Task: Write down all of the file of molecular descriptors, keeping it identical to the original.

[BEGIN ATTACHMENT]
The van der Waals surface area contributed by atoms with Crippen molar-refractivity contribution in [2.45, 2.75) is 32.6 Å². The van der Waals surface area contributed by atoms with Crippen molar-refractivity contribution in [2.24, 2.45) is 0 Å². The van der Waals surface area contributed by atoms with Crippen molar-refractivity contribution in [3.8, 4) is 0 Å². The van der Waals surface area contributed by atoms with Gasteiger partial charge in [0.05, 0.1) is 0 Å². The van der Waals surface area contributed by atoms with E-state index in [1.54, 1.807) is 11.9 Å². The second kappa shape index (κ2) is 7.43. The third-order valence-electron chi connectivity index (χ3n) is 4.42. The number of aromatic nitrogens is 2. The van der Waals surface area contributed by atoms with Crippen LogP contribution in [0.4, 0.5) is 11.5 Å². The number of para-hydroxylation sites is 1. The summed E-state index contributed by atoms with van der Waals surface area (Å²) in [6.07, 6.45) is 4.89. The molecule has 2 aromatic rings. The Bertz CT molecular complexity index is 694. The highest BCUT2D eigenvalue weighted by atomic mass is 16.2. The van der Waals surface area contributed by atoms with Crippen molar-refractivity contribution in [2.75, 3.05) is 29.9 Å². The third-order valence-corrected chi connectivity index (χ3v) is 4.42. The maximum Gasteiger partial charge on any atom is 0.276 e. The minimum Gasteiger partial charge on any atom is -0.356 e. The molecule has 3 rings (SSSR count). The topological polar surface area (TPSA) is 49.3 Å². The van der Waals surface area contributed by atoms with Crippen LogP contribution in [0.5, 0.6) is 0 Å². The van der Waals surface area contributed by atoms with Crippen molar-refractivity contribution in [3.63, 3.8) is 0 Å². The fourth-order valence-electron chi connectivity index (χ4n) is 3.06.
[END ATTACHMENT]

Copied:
The van der Waals surface area contributed by atoms with Crippen molar-refractivity contribution in [2.45, 2.75) is 32.6 Å². The van der Waals surface area contributed by atoms with Crippen molar-refractivity contribution in [2.24, 2.45) is 0 Å². The van der Waals surface area contributed by atoms with Crippen molar-refractivity contribution in [3.8, 4) is 0 Å². The van der Waals surface area contributed by atoms with Gasteiger partial charge in [0.05, 0.1) is 0 Å². The van der Waals surface area contributed by atoms with E-state index in [1.54, 1.807) is 11.9 Å². The second kappa shape index (κ2) is 7.43. The third-order valence-electron chi connectivity index (χ3n) is 4.42. The number of aromatic nitrogens is 2. The van der Waals surface area contributed by atoms with Crippen LogP contribution in [0.4, 0.5) is 11.5 Å². The number of para-hydroxylation sites is 1. The summed E-state index contributed by atoms with van der Waals surface area (Å²) in [6.07, 6.45) is 4.89. The molecule has 2 aromatic rings. The Bertz CT molecular complexity index is 694. The highest BCUT2D eigenvalue weighted by atomic mass is 16.2. The van der Waals surface area contributed by atoms with Crippen molar-refractivity contribution in [2.75, 3.05) is 29.9 Å². The third-order valence-corrected chi connectivity index (χ3v) is 4.42. The maximum Gasteiger partial charge on any atom is 0.276 e. The minimum Gasteiger partial charge on any atom is -0.356 e. The molecule has 3 rings (SSSR count). The topological polar surface area (TPSA) is 49.3 Å². The van der Waals surface area contributed by atoms with Crippen LogP contribution in [0.5, 0.6) is 0 Å². The van der Waals surface area contributed by atoms with Crippen molar-refractivity contribution in [3.63, 3.8) is 0 Å². The fourth-order valence-electron chi connectivity index (χ4n) is 3.06.